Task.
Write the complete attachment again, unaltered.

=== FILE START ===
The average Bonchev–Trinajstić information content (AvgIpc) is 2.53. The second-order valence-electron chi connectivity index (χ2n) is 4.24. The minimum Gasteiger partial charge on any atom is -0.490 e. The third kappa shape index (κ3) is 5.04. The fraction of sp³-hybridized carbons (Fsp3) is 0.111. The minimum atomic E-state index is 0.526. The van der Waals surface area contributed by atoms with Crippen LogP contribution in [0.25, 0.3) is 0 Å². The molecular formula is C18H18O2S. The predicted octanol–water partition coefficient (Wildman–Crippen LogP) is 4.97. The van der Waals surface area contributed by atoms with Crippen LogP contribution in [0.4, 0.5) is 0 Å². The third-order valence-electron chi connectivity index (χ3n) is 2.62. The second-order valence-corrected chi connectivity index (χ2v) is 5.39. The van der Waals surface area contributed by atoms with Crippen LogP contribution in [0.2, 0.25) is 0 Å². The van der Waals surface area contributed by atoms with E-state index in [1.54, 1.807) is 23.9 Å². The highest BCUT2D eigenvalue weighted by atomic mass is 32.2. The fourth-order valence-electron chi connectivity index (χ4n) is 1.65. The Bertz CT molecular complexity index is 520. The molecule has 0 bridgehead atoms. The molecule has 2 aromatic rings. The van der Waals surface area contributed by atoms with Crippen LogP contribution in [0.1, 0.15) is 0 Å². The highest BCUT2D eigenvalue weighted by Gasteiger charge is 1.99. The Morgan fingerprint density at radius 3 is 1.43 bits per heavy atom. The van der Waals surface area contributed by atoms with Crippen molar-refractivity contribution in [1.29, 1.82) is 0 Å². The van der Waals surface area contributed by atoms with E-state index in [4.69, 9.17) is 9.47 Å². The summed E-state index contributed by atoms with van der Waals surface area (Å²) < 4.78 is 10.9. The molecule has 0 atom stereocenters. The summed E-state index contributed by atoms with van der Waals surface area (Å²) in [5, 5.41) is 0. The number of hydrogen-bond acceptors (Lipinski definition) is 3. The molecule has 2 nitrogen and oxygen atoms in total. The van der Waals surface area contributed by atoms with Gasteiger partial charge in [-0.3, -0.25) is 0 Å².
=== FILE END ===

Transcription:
The average Bonchev–Trinajstić information content (AvgIpc) is 2.53. The second-order valence-electron chi connectivity index (χ2n) is 4.24. The minimum Gasteiger partial charge on any atom is -0.490 e. The third kappa shape index (κ3) is 5.04. The fraction of sp³-hybridized carbons (Fsp3) is 0.111. The minimum atomic E-state index is 0.526. The van der Waals surface area contributed by atoms with Crippen LogP contribution in [0.25, 0.3) is 0 Å². The molecular formula is C18H18O2S. The predicted octanol–water partition coefficient (Wildman–Crippen LogP) is 4.97. The van der Waals surface area contributed by atoms with Crippen LogP contribution in [0.4, 0.5) is 0 Å². The third-order valence-electron chi connectivity index (χ3n) is 2.62. The second-order valence-corrected chi connectivity index (χ2v) is 5.39. The van der Waals surface area contributed by atoms with Crippen LogP contribution in [0.2, 0.25) is 0 Å². The van der Waals surface area contributed by atoms with E-state index in [1.54, 1.807) is 23.9 Å². The highest BCUT2D eigenvalue weighted by atomic mass is 32.2. The fourth-order valence-electron chi connectivity index (χ4n) is 1.65. The Bertz CT molecular complexity index is 520. The molecule has 0 bridgehead atoms. The molecule has 2 aromatic rings. The van der Waals surface area contributed by atoms with Crippen LogP contribution in [0.1, 0.15) is 0 Å². The highest BCUT2D eigenvalue weighted by Gasteiger charge is 1.99. The Morgan fingerprint density at radius 3 is 1.43 bits per heavy atom. The van der Waals surface area contributed by atoms with Crippen molar-refractivity contribution in [1.29, 1.82) is 0 Å². The van der Waals surface area contributed by atoms with E-state index in [4.69, 9.17) is 9.47 Å². The summed E-state index contributed by atoms with van der Waals surface area (Å²) < 4.78 is 10.9. The molecule has 0 atom stereocenters. The summed E-state index contributed by atoms with van der Waals surface area (Å²) in [5, 5.41) is 0. The number of hydrogen-bond acceptors (Lipinski definition) is 3. The molecule has 2 nitrogen and oxygen atoms in total. The van der Waals surface area contributed by atoms with Gasteiger partial charge in [-0.3, -0.25) is 0 Å².